christ on a bike: the boris johnson story, pt.34

26Jul09

busmirrorIf, like me, you’re wont to spend your Saturday afternoons wandering up and down Victoria Street howling at bus stops, then you’ll already know that the first of London’s infamous bendybuses – the 507s that once happily buzzed back and forth between Victoria and Waterloo stations – have just been replaced by old-skool single-deckers. And the decrease in rush-hour capacity, not to mention speed of loading? No problemo: these new low-slung bad boys will be running at three-minute intervals. Or, to put it another way (not for clarity, just to let it sink in), every three minutes. That’s right: because 60-foot-long buses (with three wide doors) occasionally clog up box junctions, we’re replacing them at humungous expense with twice as many 30-foot-long buses (with two narrow doors) and paying twice as many folk to drive them. Why? Because that’s what people want.

God, I hate people.

This isn’t a political blog. Obviously I have my opinions, not to mention vague plans – currently on hold while I finish doing the kitchen – for some sort of benevolent dictatorship under which Londoners who disagree with the aforementioned opinions will be dealt with in a variety of amusing and imaginative ways and probably also in order of height, as my intention is to be a whimsical despot, but… politics isn’t really the issue. Boris is, after all, simply doing what he was mandated to do, having been smart enough to twig that pandering to the misinformed dimwit is always a vote-winner, and such cynicism is hardly exclusive to the Tories – Tories are just more likely to be chummy with the sort of people who can provide gratis gobbets of helpful misinformation on a daily basis via placards outside newsagents and tube stations during an election campaign. Opportunistic populism trumps utilitarianistic common sense every time – that’s old news. Most politicians, though, thankfully marry such populism with a shameful lack of integrity – it was a safeguard built into our democratic system when Magna Carta was drawn up – so we never have to worry about their promises bearing poisonously expensive fruit. Sadly, though, Boris not only lacks the sort of grip on reality (£250,000 for writing a weekly column in the Telegraph is “chicken feed”, he told us last week) needed to fully understand the whole bus-catching process, never having done such a thing in his life, but he’s also a maverick. So, not content with leaving wide-hipped commuters sobbing in the rain for at least 3 minutes on Victoria Street, Boris is also bringing back the Routemaster.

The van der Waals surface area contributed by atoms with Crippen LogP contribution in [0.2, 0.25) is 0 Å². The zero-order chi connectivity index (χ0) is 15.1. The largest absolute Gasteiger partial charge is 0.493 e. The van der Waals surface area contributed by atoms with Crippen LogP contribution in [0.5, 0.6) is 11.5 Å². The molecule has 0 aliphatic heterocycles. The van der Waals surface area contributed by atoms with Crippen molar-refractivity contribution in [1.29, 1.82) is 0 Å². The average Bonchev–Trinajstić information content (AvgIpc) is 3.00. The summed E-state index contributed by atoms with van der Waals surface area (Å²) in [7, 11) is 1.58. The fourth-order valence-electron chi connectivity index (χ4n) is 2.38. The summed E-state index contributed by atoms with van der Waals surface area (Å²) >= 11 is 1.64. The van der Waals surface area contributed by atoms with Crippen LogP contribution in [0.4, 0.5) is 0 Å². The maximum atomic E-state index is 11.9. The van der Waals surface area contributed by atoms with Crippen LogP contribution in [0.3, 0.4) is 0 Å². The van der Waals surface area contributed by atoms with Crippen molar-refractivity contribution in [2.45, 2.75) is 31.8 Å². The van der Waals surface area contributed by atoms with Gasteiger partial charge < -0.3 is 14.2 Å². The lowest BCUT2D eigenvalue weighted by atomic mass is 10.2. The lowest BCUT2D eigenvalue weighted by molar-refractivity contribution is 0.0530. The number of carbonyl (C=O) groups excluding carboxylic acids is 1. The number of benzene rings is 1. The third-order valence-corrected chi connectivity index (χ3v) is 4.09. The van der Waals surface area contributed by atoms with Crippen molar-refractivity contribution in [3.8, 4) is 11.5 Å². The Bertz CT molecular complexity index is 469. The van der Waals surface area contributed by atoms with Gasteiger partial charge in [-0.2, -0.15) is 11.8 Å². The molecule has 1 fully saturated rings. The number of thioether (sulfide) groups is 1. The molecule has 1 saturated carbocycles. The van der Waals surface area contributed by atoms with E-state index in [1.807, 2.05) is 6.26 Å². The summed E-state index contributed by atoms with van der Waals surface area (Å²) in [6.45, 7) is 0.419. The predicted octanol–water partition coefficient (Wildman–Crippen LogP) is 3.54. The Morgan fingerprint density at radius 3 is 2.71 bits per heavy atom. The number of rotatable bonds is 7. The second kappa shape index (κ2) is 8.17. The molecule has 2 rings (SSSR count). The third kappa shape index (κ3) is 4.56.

routemasterinteriorOK. Routemasters, let’s be blunt, are loved only by people who never used them, but quite liked to see them pottering about in a colourful fashion, probably going to Carnaby Street or the Kings Road; the sort of people who go on about “classic caffs” in articles cobbled together for the Sunday supplements over brunch in the local wi-fi’d-up gastropub, articles in which the fact that the owners of said caffs are no longer allowed to work a 16-hour day for a pittance just so the writer can have her 90p Maxwell House in a chipped mug once a year when showing friends from abroad The Real London is loudly bemoaned. “It’s all about freedom,” they chirp, “the freedom to jump off an open platform.” Or the freedom to hospitalise an unsuspecting cyclist, as those of us who’ve spent years twelve inches out from the kerbs of Central London prefer to mutter. At least with a bendybus we know where these dizzy idiots are: locked-up safely inside.